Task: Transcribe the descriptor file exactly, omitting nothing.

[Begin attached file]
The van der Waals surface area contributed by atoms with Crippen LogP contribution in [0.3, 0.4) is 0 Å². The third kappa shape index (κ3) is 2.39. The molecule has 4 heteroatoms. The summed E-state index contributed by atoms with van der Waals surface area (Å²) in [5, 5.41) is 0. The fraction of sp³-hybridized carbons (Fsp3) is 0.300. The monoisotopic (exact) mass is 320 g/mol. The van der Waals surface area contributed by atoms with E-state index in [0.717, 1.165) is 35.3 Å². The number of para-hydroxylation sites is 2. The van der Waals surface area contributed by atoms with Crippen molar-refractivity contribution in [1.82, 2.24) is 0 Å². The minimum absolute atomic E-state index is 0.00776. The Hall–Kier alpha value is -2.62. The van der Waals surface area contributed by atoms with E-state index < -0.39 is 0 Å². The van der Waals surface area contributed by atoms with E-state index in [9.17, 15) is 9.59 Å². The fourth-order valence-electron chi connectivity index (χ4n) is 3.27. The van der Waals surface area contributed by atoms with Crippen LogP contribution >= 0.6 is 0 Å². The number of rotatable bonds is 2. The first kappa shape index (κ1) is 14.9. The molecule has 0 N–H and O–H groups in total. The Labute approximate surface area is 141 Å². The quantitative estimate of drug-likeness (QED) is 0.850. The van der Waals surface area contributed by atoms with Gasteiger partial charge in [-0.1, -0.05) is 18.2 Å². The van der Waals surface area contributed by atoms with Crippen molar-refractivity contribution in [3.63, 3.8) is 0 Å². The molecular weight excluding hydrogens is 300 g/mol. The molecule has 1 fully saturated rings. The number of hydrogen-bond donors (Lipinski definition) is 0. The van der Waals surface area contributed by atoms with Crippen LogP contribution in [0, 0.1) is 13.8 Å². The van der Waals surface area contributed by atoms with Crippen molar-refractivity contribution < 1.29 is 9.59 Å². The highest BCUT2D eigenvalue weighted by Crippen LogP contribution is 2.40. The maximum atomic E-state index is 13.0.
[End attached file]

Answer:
The van der Waals surface area contributed by atoms with Crippen LogP contribution in [0.3, 0.4) is 0 Å². The third kappa shape index (κ3) is 2.39. The molecule has 4 heteroatoms. The summed E-state index contributed by atoms with van der Waals surface area (Å²) in [5, 5.41) is 0. The fraction of sp³-hybridized carbons (Fsp3) is 0.300. The monoisotopic (exact) mass is 320 g/mol. The van der Waals surface area contributed by atoms with E-state index in [0.717, 1.165) is 35.3 Å². The number of para-hydroxylation sites is 2. The van der Waals surface area contributed by atoms with Crippen molar-refractivity contribution in [1.82, 2.24) is 0 Å². The minimum absolute atomic E-state index is 0.00776. The Hall–Kier alpha value is -2.62. The van der Waals surface area contributed by atoms with E-state index < -0.39 is 0 Å². The van der Waals surface area contributed by atoms with E-state index in [9.17, 15) is 9.59 Å². The fourth-order valence-electron chi connectivity index (χ4n) is 3.27. The van der Waals surface area contributed by atoms with Crippen LogP contribution >= 0.6 is 0 Å². The number of rotatable bonds is 2. The first kappa shape index (κ1) is 14.9. The molecule has 0 N–H and O–H groups in total. The Labute approximate surface area is 141 Å². The quantitative estimate of drug-likeness (QED) is 0.850. The van der Waals surface area contributed by atoms with Gasteiger partial charge in [-0.1, -0.05) is 18.2 Å². The van der Waals surface area contributed by atoms with Crippen molar-refractivity contribution in [3.63, 3.8) is 0 Å². The molecular weight excluding hydrogens is 300 g/mol. The molecule has 1 fully saturated rings. The number of hydrogen-bond donors (Lipinski definition) is 0. The van der Waals surface area contributed by atoms with Crippen LogP contribution in [0, 0.1) is 13.8 Å². The van der Waals surface area contributed by atoms with Crippen molar-refractivity contribution < 1.29 is 9.59 Å². The highest BCUT2D eigenvalue weighted by Crippen LogP contribution is 2.40. The maximum atomic E-state index is 13.0.